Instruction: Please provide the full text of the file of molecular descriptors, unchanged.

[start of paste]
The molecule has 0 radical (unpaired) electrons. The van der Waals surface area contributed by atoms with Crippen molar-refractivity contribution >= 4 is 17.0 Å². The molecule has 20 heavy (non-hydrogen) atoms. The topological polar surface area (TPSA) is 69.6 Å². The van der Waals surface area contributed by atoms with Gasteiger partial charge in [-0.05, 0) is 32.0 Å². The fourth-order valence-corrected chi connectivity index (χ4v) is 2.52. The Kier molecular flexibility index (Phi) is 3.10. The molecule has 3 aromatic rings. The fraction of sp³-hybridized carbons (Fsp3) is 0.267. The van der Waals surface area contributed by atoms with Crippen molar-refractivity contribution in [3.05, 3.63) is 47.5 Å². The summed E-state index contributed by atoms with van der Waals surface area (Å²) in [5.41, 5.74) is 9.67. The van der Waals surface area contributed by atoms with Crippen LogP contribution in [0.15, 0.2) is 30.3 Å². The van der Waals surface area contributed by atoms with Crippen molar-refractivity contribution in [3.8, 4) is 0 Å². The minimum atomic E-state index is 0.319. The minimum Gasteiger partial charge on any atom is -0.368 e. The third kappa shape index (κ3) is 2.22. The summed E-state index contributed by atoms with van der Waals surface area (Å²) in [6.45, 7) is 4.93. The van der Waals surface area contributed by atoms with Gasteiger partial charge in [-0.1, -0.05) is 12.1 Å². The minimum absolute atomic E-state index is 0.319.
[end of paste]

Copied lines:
The molecule has 0 radical (unpaired) electrons. The van der Waals surface area contributed by atoms with Crippen molar-refractivity contribution >= 4 is 17.0 Å². The molecule has 20 heavy (non-hydrogen) atoms. The topological polar surface area (TPSA) is 69.6 Å². The van der Waals surface area contributed by atoms with Gasteiger partial charge in [-0.05, 0) is 32.0 Å². The fourth-order valence-corrected chi connectivity index (χ4v) is 2.52. The Kier molecular flexibility index (Phi) is 3.10. The molecule has 3 aromatic rings. The fraction of sp³-hybridized carbons (Fsp3) is 0.267. The van der Waals surface area contributed by atoms with Crippen molar-refractivity contribution in [3.05, 3.63) is 47.5 Å². The summed E-state index contributed by atoms with van der Waals surface area (Å²) in [5.41, 5.74) is 9.67. The van der Waals surface area contributed by atoms with Crippen LogP contribution in [0.15, 0.2) is 30.3 Å². The van der Waals surface area contributed by atoms with Crippen molar-refractivity contribution in [3.8, 4) is 0 Å². The minimum atomic E-state index is 0.319. The minimum Gasteiger partial charge on any atom is -0.368 e. The third kappa shape index (κ3) is 2.22. The summed E-state index contributed by atoms with van der Waals surface area (Å²) in [6.45, 7) is 4.93. The van der Waals surface area contributed by atoms with Gasteiger partial charge in [-0.1, -0.05) is 12.1 Å². The minimum absolute atomic E-state index is 0.319.